Barely eight months after India declared itself free from avian influenza (bird flu) in June 2010, this fatal and highly contagious disease has resurfaced in Tripura.
Samples of sick poultry birds from the government duck farm at R K Nagar in Agartala were yesterday found to contain H5 strain of avian influenza virus.
Consequently, the department of animal husbandry formally notified the re-emergence of bird flu. The tests were conducted at the high-security Animal Disease Laboratory, Bhopal, and another laboratory in Kolkata. Both laboratories confirmed the H5 strain of avian flu.
The highly pathogenic and virulent H5N1 strain of bird flu virus has been circulating in the country since 2004, causing immense economic losses to the poultry industry.
The first couple of bird flu epidemics had created scare among consumers because this virus could be passed on by birds to human beings. This had resulted in sharp decline in domestic poultry consumption and export of poultry products.
The poultry industry, then deemed worth Rs 30,000 crore, had taken a severe hit. It took a couple of years to convince consumers it was safe to consume cooked poultry products.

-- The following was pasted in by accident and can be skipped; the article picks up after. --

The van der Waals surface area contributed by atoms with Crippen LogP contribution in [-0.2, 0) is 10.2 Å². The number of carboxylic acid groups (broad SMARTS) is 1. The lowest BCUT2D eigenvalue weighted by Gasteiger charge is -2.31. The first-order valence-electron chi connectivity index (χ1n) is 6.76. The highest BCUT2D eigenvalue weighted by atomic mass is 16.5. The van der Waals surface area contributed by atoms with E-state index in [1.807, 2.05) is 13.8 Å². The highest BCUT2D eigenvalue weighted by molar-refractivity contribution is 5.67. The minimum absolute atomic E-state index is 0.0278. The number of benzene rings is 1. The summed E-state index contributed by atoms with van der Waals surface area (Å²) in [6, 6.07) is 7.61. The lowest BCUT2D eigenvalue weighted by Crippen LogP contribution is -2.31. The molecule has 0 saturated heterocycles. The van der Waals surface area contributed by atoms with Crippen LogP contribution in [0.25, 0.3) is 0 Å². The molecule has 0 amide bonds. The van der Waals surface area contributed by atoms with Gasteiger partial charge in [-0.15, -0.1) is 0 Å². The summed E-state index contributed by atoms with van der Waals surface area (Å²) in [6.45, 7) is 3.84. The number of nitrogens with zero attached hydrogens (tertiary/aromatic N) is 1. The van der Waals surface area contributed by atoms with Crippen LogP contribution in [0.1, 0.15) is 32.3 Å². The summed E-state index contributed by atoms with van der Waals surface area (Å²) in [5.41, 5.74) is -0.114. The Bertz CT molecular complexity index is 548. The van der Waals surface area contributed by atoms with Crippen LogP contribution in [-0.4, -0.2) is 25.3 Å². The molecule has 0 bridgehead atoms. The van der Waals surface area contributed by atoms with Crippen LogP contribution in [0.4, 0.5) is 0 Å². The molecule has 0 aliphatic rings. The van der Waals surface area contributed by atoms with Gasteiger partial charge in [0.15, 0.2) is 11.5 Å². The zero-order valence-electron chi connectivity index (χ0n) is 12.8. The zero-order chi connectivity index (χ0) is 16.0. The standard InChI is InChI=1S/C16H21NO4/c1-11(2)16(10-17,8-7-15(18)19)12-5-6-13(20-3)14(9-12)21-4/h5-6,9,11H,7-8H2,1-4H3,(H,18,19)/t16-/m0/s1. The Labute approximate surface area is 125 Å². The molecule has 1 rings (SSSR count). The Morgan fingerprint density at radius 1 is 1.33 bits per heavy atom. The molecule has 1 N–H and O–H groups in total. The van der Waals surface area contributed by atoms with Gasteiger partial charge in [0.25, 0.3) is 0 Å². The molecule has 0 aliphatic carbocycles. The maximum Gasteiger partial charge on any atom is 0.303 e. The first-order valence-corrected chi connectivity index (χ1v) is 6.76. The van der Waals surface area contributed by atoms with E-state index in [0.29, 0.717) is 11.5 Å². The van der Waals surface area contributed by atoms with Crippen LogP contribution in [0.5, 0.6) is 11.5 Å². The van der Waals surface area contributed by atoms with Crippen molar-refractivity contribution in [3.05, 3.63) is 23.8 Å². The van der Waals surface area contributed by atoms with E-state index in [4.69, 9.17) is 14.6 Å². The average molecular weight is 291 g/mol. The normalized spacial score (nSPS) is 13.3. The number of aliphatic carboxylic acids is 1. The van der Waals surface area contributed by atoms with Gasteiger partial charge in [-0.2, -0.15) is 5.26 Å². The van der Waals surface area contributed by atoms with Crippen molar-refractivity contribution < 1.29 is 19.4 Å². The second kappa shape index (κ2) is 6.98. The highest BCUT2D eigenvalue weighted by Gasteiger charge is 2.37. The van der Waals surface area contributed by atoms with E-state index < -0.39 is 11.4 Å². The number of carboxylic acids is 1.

The last incident of highly pathogenic avian influenza had occurred in Murshidabad district of West Bengal, with its epicentre at Khargram block, in January 2010. It was, however, successfully contained in that area itself and eradicated by March 2010 by destroying all poultry birds there and in areas around the epicentre. The country was later declared free of bird flu on June 2, 2010, to prevent any adverse effect of the disease on the domestic sale and export of poultry products, including eggs and meat.
Reacting quickly to the resurgence of the disease in Tripura, the government has ordered culling of all birds and destruction of eggs and feed material at R K Nagar duck farm and its surrounding three-km area. Besides, surveillance has been ordered over a further radius of 10 kms to prevent the disease from spreading.
The Centre has also advised a series of other strategic actions by the state’s departments of animal husbandry and public health in this area. These include ban on movement of poultry and its products in the infected area and closure of poultry and egg markets and shops within a radius of 10 kms from the infected site. Besides, it has advised ban on movement of farm personnel to outside the region and restrictions on people’s access to the infected premises. According to poultry experts, India faces constant threat of H5N1 onslaught because the virus is present in some of the neighbouring countries.
Infection can be transmitted over long distances by wild and migratory birds.